In the fast-growth big data market, some pundits spent recent months wondering if Hadoop's rapid rise was set for a slowdown. At least for the moment, Hortonworks has silenced those pundits.
Indeed, the Hadoop provider says 2Q 2015 revenue was $30.7 million -- up 154 percent from 2Q 2014. Moreover, gross billings jumped 114 percent to $19.6 million.
Hortonworks' 2Q results, announced Aug. 5, easily beat Wall Street's expectations -- potentially providing peace of mind to data scientists, business and technology leaders that are seeking big data platforms for predictive analytics, machine learning and more.
Hortonworks is on track to become the fastest enterprise software company to reach $100 million in revenue in only four years, according to a company spokesperson. Salesforce, in stark contrast, achieved that milestone in five years.
Behind the Numbers (And the Chatter)
No doubt, a growing number of companies are embracing Hadoop for big data applications. But a Gartner report earlier this year suggested that industry growth rates could be slowing. Part of the challenge involves Hadoop's complexity and highly targeted use case.
While general purpose software -- such as operating systems and relational databases -- attract tens of thousands of customers, paid Hadoop customer subscriptions are far more targeted. Hortonworks, for instance, in 2Q attracted 119 new customers that pay the company for support. That figure may sound somewhat small, but it's actually quite strong for the emerging, mission-critical software platform -- especially since some open source-savvy businesses may opt instead for free Hadoop offerings.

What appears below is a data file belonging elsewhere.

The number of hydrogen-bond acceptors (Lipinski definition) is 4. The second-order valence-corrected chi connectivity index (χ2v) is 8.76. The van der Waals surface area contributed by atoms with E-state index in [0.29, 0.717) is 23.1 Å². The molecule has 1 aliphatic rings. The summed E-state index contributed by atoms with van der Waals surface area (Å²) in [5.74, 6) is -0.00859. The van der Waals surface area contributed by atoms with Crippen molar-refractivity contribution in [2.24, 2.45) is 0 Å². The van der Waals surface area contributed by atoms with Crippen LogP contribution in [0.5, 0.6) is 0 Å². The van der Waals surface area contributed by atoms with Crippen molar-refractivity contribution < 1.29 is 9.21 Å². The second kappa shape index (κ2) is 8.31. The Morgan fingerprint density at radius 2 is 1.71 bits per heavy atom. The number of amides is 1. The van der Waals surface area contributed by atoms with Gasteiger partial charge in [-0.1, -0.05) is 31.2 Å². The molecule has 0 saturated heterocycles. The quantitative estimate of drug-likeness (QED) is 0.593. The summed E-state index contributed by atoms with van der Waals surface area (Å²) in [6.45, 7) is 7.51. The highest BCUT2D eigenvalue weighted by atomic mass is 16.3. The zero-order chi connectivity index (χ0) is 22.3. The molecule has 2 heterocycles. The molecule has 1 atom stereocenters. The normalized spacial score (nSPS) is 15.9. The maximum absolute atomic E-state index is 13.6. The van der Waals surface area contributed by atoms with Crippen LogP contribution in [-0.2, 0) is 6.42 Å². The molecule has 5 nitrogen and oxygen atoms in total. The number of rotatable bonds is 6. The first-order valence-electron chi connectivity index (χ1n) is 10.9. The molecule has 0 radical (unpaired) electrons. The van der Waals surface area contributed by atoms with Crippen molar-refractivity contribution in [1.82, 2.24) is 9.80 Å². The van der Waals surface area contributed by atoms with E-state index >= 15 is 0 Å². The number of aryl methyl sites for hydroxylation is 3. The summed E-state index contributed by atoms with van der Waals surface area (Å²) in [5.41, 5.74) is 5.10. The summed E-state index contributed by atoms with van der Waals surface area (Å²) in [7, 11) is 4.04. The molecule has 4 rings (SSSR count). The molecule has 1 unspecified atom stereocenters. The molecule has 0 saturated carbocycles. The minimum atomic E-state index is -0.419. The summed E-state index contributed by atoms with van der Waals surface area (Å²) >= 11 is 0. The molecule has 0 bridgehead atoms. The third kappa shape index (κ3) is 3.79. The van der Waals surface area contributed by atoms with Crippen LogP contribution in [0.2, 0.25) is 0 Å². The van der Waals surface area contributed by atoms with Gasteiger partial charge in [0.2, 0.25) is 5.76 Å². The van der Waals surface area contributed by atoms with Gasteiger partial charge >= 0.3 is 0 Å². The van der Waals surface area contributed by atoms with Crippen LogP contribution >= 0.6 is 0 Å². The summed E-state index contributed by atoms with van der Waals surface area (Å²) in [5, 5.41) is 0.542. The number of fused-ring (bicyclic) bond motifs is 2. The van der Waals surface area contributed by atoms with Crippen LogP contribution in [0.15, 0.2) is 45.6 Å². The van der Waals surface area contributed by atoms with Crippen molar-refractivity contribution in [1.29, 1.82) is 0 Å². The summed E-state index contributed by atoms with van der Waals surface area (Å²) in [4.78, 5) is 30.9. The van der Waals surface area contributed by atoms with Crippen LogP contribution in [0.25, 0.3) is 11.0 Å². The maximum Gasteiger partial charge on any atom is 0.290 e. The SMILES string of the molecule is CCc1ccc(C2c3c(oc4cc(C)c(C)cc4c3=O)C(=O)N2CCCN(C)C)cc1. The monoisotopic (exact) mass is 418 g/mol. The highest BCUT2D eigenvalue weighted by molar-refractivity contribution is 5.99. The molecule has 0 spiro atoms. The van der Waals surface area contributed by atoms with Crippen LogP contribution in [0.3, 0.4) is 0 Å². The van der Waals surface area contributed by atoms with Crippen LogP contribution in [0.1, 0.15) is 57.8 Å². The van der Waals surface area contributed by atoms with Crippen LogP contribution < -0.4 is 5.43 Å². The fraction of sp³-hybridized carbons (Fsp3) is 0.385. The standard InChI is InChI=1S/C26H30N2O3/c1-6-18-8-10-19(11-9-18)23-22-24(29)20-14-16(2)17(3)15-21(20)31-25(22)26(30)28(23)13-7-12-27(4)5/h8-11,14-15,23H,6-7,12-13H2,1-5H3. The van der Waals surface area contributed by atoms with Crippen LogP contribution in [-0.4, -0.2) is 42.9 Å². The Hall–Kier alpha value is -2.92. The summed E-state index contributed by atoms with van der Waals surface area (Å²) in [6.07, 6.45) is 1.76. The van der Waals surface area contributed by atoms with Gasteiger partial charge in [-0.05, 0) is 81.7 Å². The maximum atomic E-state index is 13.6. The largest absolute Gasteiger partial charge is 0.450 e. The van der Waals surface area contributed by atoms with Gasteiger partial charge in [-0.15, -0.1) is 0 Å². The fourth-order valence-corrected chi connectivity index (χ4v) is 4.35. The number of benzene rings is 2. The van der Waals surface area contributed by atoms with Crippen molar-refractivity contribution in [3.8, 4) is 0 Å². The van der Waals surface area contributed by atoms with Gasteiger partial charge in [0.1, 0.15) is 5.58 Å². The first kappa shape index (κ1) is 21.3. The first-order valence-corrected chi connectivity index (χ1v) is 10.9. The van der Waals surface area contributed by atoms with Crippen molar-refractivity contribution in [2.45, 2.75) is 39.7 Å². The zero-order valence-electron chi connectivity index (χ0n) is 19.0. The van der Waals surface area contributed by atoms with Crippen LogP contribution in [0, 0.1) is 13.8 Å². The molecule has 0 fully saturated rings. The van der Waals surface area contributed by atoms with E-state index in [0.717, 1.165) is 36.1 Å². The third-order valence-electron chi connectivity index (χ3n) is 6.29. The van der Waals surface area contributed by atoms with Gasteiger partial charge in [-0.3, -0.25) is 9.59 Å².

Meanwhile, Hadoop rivals like Cloudera and MapR are striving to promote growth and momentum milestones as well. Privately held MapR in July said its 2Q 2015 bookings and billings grew more than 100 percent vs. Q2 2014. The company has also bolstered its training and certification efforts in recent months, striving to further grow the Hadoop support ecosystem.
For its part, Cloudera recently joined the Lockheed Martin Healthcare Technology Alliance -- which will promote big data solutions that advance genomic research; secure patient medical information; and improve overall public health.
The next major Hadoop-focused summit -- Strata+Hadoop World -- is set for Sept. 29-Oct. 1 in New York.
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